Some are wondering if conditions are ripe for another American civil war:
Robin Wright of the New Yorker: “Keith Mines has spent his career—in the U.S. Army Special Forces, the United Nations, and now the State Department—navigating civil wars in other countries, including Afghanistan, Colombia, El Salvador, Iraq, Somalia, and Sudan. He returned to Washington after sixteen years to find conditions that he had seen nurture conflict abroad now visible at home. It haunts him. In March, Mines was one of several national-security experts whom Foreign Policy asked to evaluate the risks of a second civil war—with percentages. Mines concluded that the United States faces a sixty-per-cent chance of civil war over the next ten to fifteen years….Based on his experience in civil wars on three continents, Mines cited five conditions that support his prediction: entrenched national polarization, with no obvious meeting place for resolution; increasingly divisive press coverage and information flows; weakened institutions, notably Congress and the judiciary; a sellout or abandonment of responsibility by political leadership; and the legitimization of violence as the “in” way to either conduct discourse or solve disputes.”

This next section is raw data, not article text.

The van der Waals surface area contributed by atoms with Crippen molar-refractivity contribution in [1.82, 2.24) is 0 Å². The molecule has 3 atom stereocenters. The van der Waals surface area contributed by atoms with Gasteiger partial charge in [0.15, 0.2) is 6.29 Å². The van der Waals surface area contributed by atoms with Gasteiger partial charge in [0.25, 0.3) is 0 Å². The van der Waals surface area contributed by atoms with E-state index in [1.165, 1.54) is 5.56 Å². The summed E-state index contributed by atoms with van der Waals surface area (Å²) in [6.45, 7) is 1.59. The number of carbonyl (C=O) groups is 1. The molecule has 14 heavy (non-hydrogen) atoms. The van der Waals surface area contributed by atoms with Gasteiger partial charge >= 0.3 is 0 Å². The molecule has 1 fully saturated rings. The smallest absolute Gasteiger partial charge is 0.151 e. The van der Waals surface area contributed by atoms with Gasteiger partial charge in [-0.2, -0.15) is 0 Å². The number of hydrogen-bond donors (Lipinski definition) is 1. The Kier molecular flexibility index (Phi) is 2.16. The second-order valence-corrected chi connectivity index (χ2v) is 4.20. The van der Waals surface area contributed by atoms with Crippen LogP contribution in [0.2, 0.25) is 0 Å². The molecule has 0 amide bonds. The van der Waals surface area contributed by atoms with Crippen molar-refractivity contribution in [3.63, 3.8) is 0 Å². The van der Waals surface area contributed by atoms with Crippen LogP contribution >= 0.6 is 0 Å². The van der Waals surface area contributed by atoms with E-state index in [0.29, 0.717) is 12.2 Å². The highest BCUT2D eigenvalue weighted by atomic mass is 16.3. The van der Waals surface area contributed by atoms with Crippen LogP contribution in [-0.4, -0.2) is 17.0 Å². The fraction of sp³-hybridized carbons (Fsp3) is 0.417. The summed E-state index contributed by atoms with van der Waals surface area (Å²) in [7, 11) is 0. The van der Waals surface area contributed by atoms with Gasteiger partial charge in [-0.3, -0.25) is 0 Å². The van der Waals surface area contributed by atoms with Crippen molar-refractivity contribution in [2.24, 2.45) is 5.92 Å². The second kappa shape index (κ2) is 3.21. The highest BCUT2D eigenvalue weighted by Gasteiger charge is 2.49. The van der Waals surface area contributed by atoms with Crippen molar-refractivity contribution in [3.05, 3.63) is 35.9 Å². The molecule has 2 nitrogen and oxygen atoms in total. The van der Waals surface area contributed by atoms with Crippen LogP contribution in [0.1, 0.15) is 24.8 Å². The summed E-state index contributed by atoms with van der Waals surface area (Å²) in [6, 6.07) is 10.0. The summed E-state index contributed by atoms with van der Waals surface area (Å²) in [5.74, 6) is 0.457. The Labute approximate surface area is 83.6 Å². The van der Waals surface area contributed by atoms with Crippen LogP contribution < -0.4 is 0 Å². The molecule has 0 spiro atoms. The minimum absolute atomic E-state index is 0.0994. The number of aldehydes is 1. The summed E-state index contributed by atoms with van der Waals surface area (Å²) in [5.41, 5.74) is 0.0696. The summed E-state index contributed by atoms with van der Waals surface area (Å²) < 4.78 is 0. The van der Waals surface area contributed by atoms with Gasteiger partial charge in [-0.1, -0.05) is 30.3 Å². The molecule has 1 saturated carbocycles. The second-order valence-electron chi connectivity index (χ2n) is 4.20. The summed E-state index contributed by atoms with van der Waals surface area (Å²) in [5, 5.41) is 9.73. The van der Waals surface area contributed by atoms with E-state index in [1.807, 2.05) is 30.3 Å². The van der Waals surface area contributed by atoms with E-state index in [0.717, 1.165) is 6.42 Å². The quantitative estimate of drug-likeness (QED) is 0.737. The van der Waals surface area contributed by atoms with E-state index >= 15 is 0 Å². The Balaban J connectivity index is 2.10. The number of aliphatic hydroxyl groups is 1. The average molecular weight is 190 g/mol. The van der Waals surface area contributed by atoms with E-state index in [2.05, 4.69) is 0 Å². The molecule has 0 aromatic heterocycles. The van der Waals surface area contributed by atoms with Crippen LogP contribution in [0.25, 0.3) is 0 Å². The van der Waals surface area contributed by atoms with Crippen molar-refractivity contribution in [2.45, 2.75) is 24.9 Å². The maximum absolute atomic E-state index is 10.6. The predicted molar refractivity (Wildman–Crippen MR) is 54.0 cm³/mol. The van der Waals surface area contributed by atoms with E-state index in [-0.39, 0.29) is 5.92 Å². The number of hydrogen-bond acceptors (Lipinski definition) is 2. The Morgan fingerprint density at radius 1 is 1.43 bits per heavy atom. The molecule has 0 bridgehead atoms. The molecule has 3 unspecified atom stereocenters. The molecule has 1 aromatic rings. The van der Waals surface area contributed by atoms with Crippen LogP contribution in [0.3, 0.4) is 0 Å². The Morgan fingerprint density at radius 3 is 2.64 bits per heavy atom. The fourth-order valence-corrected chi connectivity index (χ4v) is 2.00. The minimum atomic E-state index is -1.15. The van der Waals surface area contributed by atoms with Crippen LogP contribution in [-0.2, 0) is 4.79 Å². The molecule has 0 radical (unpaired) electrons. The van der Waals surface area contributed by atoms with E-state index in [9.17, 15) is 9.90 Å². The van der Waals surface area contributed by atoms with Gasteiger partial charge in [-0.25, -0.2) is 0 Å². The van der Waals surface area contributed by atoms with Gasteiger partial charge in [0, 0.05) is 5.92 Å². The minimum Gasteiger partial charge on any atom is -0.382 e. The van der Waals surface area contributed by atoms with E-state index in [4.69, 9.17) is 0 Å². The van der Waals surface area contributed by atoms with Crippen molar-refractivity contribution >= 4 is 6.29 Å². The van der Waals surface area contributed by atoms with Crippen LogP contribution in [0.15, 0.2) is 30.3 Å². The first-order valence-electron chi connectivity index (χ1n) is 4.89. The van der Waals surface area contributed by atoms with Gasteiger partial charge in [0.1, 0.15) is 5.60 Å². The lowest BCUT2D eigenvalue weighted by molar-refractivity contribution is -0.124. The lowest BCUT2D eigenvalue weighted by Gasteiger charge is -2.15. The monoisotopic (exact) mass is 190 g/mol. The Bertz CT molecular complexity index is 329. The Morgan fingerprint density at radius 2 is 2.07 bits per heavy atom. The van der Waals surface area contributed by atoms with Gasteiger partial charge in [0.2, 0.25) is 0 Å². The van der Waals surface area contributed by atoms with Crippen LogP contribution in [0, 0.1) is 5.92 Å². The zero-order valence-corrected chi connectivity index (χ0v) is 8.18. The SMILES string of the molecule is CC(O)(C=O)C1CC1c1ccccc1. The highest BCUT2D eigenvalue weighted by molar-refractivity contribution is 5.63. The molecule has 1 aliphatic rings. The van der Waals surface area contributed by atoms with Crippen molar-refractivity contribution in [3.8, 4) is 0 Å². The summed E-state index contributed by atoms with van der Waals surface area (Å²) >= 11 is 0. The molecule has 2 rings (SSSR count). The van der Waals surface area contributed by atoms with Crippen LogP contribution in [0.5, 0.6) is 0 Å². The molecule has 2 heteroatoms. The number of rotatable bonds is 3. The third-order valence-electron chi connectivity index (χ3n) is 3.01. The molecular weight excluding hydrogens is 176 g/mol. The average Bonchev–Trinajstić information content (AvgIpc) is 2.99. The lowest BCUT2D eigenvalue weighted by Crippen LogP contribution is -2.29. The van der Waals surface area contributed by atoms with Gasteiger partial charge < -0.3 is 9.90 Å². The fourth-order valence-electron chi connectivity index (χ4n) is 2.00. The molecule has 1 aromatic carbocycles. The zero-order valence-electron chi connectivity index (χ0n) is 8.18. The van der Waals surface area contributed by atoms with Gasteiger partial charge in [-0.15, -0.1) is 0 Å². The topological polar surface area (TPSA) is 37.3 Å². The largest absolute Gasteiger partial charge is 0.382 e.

Ross Douthat thinks the more likely scenario before us is the civil conflicts of the 1960s, not the civil war of the 1860s.
“The wildness was what we prized about Treasure Island, what we instinctively knew to be a rare and fragile thing, all too easily destroyed. If our island was also our opponent, busily undoing our efforts to impose on it an order of our own, this was how we needed life there to be. Our labors might appear self-defeating or perverse, but they were also something else: the exertions of virtue.” Life on an island utopia
“While we are overwhelmed by digital technologies these days, there’s a striking lack of social technologies to assist people in asking for help, talking about their experiences, or sharing the methods they use to deal with the darkness. Facebook offered me the chance to ask for help, but any recovering I’ve been fortunate enough to do has been social in the original sense of the word: person-to-person, with friends, family, therapists, study groups, recovery fellowships, sympathetic employers and colleagues, with people I met randomly on trains or in rooms, always in collaboration with others. Recovery is a social exercise that can be assisted but never replaced by digital technologies.” Man down: why do so many suffer depression in silence?